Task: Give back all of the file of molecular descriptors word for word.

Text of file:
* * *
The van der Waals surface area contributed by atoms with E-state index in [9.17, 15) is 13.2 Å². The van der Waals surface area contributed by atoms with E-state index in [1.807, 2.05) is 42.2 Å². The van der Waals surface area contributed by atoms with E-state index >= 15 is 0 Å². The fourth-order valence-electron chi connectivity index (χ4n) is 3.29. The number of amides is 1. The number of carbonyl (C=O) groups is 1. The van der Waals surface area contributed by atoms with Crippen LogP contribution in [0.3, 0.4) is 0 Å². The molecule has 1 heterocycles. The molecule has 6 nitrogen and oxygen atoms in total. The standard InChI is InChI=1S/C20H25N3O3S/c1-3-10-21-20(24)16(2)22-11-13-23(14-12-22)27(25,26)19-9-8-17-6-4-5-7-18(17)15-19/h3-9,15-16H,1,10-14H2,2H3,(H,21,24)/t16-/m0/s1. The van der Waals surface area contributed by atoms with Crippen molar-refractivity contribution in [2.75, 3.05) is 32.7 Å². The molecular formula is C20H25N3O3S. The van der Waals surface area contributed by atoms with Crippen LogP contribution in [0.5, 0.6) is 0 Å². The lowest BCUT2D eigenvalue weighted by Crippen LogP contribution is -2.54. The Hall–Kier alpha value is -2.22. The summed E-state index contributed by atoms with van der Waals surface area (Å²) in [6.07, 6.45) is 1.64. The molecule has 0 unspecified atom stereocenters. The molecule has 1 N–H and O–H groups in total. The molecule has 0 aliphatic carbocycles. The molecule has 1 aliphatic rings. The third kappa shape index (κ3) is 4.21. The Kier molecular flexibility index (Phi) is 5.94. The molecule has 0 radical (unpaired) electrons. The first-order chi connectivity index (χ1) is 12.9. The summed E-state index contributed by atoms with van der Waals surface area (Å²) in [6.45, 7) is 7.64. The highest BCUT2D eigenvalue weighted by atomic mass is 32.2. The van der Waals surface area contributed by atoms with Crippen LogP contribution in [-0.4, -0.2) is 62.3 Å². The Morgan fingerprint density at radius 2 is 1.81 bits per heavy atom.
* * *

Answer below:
The van der Waals surface area contributed by atoms with E-state index in [9.17, 15) is 13.2 Å². The van der Waals surface area contributed by atoms with E-state index in [1.807, 2.05) is 42.2 Å². The van der Waals surface area contributed by atoms with E-state index >= 15 is 0 Å². The fourth-order valence-electron chi connectivity index (χ4n) is 3.29. The number of amides is 1. The number of carbonyl (C=O) groups is 1. The van der Waals surface area contributed by atoms with Crippen LogP contribution in [0.3, 0.4) is 0 Å². The molecule has 1 heterocycles. The molecule has 6 nitrogen and oxygen atoms in total. The standard InChI is InChI=1S/C20H25N3O3S/c1-3-10-21-20(24)16(2)22-11-13-23(14-12-22)27(25,26)19-9-8-17-6-4-5-7-18(17)15-19/h3-9,15-16H,1,10-14H2,2H3,(H,21,24)/t16-/m0/s1. The van der Waals surface area contributed by atoms with Crippen molar-refractivity contribution in [2.75, 3.05) is 32.7 Å². The molecular formula is C20H25N3O3S. The van der Waals surface area contributed by atoms with Crippen LogP contribution in [0.5, 0.6) is 0 Å². The lowest BCUT2D eigenvalue weighted by Crippen LogP contribution is -2.54. The Hall–Kier alpha value is -2.22. The summed E-state index contributed by atoms with van der Waals surface area (Å²) in [6.07, 6.45) is 1.64. The molecule has 0 unspecified atom stereocenters. The molecule has 1 N–H and O–H groups in total. The molecule has 0 aliphatic carbocycles. The molecule has 1 aliphatic rings. The third kappa shape index (κ3) is 4.21. The Kier molecular flexibility index (Phi) is 5.94. The molecule has 0 radical (unpaired) electrons. The first-order chi connectivity index (χ1) is 12.9. The summed E-state index contributed by atoms with van der Waals surface area (Å²) in [6.45, 7) is 7.64. The highest BCUT2D eigenvalue weighted by atomic mass is 32.2. The van der Waals surface area contributed by atoms with Crippen LogP contribution in [-0.4, -0.2) is 62.3 Å². The Morgan fingerprint density at radius 2 is 1.81 bits per heavy atom.